The Taliban does not enjoy widespread popular support, and local Afghans are “hedging their bets” by tacitly supporting the Taliban at the same time expressing support for the Afghan national government and the allied coalition.
“There are lots of Afghans sitting on the fence,” the officer said. “They’ll do their smiley face with us, but if it looks like the Taliban are ahead, they’ll do the smiley face with them.”
As for efforts to convert some Taliban to support Kabul, the officer said there are some enemy groups that want to demobilize, but at a high price.
“The Taliban leaders [who want to switch sides] want to bring their organizations and clans over but they want to be placed in positions of political or security influence, such as positions within the police forces,” the officer said, noting that any such move might actually create more problems for the Afghan government.
Mixon’s gay counseling
Army Secretary John McHugh has put the matter of Army Lt. Gen. Benjamin Mixon, and his rebellious letter to the editor, to rest.
Gen. Mixon angered the Obama administration in March by writing a letter to Stars and Stripes newspaper revealing his opposition to repealing the ban on open homosexuals in the ranks. He also urged soldiers and their families to express their opposition.
Washington’s military hierarchy came down hard on the combat veteran, who now commands the U.S. Army, Pacific.
Defense Secretary Robert M. Gates and Adm. Mike Mullen, Joint Chiefs chairman, both publicly admonished Gen. Mixon for urging opposition to one of President Obama’s pet projects.
Their stern language led some to believe Mr. McHugh might discipline Gen. Mixon, whose letter stirred sympathy among the rank and file.
But the secretary told a group of defense reporters recently the matter was handled quietly with phone calls to Gen. Mixon from himself and Gen. George Casey, the Army chief of staff, reports special correspondent Rowan Scarborough.
“I think it is both the chief of staff of the Army’s and my judgment that he went beyond what can be fairly described as the norms of command in those kinds of circumstances,” Mr. McHugh said. “His actions, at a minimum, exceeded the spirit of the directive that the chief and I sent out on the way ahead a number of weeks ago.”
Mr. McHugh said Gen. Mixon confessed that he had crossed the line.
Gen. Mixon “recognizes it was inappropriate for him to become an advocate and to try to shape the opinion of the force rather than to reach out and ascertain the opinion of the force, [and] that he has said he is perfectly capable and willing and will make every effort to carry forward within the manner we expect in the future,” Mr. McHugh said.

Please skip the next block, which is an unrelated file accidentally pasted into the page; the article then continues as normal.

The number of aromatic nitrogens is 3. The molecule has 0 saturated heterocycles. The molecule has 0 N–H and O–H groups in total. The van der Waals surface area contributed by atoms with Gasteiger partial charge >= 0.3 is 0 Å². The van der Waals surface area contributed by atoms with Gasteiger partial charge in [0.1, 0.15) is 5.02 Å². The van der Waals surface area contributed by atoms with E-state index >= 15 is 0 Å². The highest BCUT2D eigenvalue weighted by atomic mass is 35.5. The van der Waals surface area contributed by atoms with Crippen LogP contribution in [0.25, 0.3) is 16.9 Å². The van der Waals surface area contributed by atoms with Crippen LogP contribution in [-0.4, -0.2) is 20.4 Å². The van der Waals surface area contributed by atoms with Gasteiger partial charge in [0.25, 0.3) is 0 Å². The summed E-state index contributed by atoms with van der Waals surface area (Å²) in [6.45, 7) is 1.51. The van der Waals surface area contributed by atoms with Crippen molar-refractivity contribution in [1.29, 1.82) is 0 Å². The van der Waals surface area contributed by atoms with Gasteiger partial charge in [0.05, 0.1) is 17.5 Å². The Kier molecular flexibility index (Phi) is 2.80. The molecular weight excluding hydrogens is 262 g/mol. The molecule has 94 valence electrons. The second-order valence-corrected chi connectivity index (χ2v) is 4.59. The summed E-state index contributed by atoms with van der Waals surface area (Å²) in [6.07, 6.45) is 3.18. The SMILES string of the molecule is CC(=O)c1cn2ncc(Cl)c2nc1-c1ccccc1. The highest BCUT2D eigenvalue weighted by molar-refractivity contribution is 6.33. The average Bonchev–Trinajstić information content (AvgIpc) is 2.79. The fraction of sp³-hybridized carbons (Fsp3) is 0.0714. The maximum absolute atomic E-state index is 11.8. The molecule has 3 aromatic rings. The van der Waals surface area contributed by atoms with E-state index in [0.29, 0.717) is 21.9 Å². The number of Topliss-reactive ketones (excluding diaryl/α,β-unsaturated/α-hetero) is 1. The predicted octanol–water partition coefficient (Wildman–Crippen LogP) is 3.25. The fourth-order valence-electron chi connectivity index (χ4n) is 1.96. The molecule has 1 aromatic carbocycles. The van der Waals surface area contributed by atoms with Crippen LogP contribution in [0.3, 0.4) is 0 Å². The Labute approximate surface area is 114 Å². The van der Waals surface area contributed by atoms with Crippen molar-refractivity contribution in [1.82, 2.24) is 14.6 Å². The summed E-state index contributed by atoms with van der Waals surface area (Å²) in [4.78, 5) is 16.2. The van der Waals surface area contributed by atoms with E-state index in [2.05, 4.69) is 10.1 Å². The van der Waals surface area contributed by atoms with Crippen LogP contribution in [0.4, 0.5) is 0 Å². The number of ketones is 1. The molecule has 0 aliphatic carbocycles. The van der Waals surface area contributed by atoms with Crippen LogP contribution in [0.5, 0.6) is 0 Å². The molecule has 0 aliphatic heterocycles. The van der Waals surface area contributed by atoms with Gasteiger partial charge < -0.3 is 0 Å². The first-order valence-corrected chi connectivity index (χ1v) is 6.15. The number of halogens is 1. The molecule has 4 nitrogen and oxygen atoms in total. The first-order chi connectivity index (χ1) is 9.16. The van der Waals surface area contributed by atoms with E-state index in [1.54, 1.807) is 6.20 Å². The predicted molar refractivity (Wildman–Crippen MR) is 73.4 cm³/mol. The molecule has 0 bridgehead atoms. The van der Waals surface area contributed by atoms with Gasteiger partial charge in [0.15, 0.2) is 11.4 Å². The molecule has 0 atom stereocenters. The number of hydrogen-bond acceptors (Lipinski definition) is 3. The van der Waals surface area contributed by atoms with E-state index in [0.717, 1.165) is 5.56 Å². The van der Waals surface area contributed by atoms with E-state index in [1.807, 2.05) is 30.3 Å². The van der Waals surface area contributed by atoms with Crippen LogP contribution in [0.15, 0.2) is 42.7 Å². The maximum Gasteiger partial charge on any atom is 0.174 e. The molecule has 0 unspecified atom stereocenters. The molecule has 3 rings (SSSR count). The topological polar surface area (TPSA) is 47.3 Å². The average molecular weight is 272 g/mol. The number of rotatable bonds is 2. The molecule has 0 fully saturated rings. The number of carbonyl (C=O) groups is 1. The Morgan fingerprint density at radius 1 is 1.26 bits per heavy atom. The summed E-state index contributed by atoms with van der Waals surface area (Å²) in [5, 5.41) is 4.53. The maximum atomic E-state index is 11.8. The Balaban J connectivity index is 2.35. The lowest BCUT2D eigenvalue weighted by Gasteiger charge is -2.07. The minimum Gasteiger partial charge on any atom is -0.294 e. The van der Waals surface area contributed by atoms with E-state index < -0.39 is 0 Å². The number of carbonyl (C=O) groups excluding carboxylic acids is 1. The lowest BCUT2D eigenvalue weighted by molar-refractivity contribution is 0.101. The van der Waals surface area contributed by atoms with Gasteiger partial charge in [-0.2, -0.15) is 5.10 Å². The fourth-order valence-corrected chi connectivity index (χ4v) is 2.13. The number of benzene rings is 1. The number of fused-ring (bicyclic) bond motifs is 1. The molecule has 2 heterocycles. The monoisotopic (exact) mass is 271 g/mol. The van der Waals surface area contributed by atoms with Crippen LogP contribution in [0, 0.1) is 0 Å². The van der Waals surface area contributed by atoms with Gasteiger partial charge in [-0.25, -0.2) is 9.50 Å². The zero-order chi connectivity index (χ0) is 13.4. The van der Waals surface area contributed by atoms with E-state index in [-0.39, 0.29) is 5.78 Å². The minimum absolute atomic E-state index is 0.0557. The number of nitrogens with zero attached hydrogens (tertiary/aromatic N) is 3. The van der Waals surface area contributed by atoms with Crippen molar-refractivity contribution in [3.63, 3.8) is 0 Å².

Air Force suicides
Gen. Norton A. Schwartz, Air Force chief of staff, said the service is facing a “surge” in suicides in a May 4 speech to a conference of senior enlisted airmen.
“This includes active, Guard and Reserve airmen, as well as Air Force civilians and family members,” Gen. Schwartz said. “We have more suicides so far this year than we did last, which itself exceeded each year before that. We collectively in this room have to act to arrest this trend.”
He urged the airmen to care for their fellow airmen, noting that “now is the time.”
“Make it your business to identify stress and failed relationships among your people,” the general said. “Encourage our people to ask for help, and intervene in cases where they are reluctant to do so. Do not for a single moment accept the needless loss of a teammate as the cost of doing business. It isn’t — not now, not ever.”
According to the Air Force website, the suicide rate for 2009 was 12.5 suicides for every 100,000 airmen.
The problem is not limited to the Air Force.
The Marine Corps in 2009 had the highest suicide rate in the military, with 24 per 100,000. The active-duty Army had 21.7 per 100,000. Analysts attribute the high rates for the Army and Marines to those services’ roles in ground combat in Iraq and Afghanistan.
The Navy also has suffered from high suicide rates. Its suicide rate for 2009 was 13.8 per 100,000 sailors.
About the Author
Bill Gertz is geopolitics editor and a national security and investigative reporter for The Washington Times. He has been with The Times since 1985.
He is the author of six books, four of them national best-sellers. His latest book, “The Failure Factory,” on government bureaucracy and national security, was published in September 2008.
Mr. Gertz also writes a weekly column ...